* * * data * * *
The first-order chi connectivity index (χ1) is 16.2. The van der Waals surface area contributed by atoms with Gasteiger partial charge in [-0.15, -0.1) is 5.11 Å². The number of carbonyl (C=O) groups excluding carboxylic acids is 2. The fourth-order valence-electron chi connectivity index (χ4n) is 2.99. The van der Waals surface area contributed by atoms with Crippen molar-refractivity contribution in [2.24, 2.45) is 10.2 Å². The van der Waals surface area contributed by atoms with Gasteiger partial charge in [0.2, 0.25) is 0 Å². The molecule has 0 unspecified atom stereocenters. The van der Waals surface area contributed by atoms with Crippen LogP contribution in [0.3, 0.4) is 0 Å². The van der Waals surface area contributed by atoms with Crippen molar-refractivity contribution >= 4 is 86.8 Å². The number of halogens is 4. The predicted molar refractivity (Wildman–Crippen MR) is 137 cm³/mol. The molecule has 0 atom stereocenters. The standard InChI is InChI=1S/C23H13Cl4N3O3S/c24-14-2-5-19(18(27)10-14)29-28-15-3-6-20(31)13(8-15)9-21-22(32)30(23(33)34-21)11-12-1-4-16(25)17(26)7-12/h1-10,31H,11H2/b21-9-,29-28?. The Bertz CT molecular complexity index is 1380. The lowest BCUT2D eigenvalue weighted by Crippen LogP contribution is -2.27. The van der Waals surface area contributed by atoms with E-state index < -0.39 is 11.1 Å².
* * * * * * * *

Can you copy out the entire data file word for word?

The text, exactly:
The first-order chi connectivity index (χ1) is 16.2. The van der Waals surface area contributed by atoms with Gasteiger partial charge in [-0.15, -0.1) is 5.11 Å². The number of carbonyl (C=O) groups excluding carboxylic acids is 2. The fourth-order valence-electron chi connectivity index (χ4n) is 2.99. The van der Waals surface area contributed by atoms with Crippen molar-refractivity contribution in [2.24, 2.45) is 10.2 Å². The van der Waals surface area contributed by atoms with Gasteiger partial charge in [0.2, 0.25) is 0 Å². The molecule has 0 unspecified atom stereocenters. The van der Waals surface area contributed by atoms with Crippen LogP contribution in [0.3, 0.4) is 0 Å². The van der Waals surface area contributed by atoms with Crippen molar-refractivity contribution >= 4 is 86.8 Å². The number of halogens is 4. The predicted molar refractivity (Wildman–Crippen MR) is 137 cm³/mol. The molecule has 0 atom stereocenters. The standard InChI is InChI=1S/C23H13Cl4N3O3S/c24-14-2-5-19(18(27)10-14)29-28-15-3-6-20(31)13(8-15)9-21-22(32)30(23(33)34-21)11-12-1-4-16(25)17(26)7-12/h1-10,31H,11H2/b21-9-,29-28?. The Bertz CT molecular complexity index is 1380. The lowest BCUT2D eigenvalue weighted by Crippen LogP contribution is -2.27. The van der Waals surface area contributed by atoms with E-state index < -0.39 is 11.1 Å².